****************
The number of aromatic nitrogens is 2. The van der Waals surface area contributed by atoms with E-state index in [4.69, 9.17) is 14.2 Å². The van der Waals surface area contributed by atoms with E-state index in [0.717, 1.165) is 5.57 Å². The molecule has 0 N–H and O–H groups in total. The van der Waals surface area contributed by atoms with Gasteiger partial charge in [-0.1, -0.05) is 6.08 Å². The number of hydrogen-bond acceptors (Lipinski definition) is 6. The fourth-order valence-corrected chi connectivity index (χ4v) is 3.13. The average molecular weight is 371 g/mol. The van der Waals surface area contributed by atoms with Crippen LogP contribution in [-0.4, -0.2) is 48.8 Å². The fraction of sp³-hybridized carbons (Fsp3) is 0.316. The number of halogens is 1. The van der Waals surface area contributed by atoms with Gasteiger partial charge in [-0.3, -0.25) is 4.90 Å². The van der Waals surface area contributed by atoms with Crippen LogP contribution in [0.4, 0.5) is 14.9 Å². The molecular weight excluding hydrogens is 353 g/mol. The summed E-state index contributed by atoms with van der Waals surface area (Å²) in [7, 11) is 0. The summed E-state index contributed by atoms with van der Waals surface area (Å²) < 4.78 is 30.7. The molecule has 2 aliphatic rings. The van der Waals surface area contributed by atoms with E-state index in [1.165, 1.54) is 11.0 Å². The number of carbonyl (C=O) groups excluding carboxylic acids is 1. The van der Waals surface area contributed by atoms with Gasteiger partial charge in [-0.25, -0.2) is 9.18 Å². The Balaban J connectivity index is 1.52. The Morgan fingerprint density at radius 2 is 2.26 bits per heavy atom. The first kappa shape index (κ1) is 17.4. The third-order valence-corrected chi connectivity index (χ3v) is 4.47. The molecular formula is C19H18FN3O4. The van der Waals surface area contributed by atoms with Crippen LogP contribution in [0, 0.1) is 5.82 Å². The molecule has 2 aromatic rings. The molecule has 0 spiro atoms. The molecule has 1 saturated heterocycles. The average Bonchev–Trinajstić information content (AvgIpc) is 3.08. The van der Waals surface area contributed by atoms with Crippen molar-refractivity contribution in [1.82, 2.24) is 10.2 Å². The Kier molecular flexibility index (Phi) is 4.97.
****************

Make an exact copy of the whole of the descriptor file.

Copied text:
The number of aromatic nitrogens is 2. The van der Waals surface area contributed by atoms with E-state index in [4.69, 9.17) is 14.2 Å². The van der Waals surface area contributed by atoms with E-state index in [0.717, 1.165) is 5.57 Å². The molecule has 0 N–H and O–H groups in total. The van der Waals surface area contributed by atoms with Gasteiger partial charge in [-0.1, -0.05) is 6.08 Å². The number of hydrogen-bond acceptors (Lipinski definition) is 6. The fourth-order valence-corrected chi connectivity index (χ4v) is 3.13. The average molecular weight is 371 g/mol. The van der Waals surface area contributed by atoms with Crippen LogP contribution in [-0.4, -0.2) is 48.8 Å². The fraction of sp³-hybridized carbons (Fsp3) is 0.316. The number of halogens is 1. The van der Waals surface area contributed by atoms with Gasteiger partial charge in [-0.3, -0.25) is 4.90 Å². The van der Waals surface area contributed by atoms with Crippen LogP contribution in [0.4, 0.5) is 14.9 Å². The molecular weight excluding hydrogens is 353 g/mol. The summed E-state index contributed by atoms with van der Waals surface area (Å²) in [7, 11) is 0. The summed E-state index contributed by atoms with van der Waals surface area (Å²) < 4.78 is 30.7. The molecule has 2 aliphatic rings. The van der Waals surface area contributed by atoms with E-state index in [1.165, 1.54) is 11.0 Å². The number of carbonyl (C=O) groups excluding carboxylic acids is 1. The van der Waals surface area contributed by atoms with Gasteiger partial charge in [-0.25, -0.2) is 9.18 Å². The Balaban J connectivity index is 1.52. The Morgan fingerprint density at radius 2 is 2.26 bits per heavy atom. The first kappa shape index (κ1) is 17.4. The third-order valence-corrected chi connectivity index (χ3v) is 4.47. The molecular formula is C19H18FN3O4. The van der Waals surface area contributed by atoms with Crippen LogP contribution in [0, 0.1) is 5.82 Å². The molecule has 2 aromatic rings. The molecule has 0 spiro atoms. The molecule has 1 saturated heterocycles. The average Bonchev–Trinajstić information content (AvgIpc) is 3.08. The van der Waals surface area contributed by atoms with Crippen molar-refractivity contribution in [1.82, 2.24) is 10.2 Å². The Kier molecular flexibility index (Phi) is 4.97.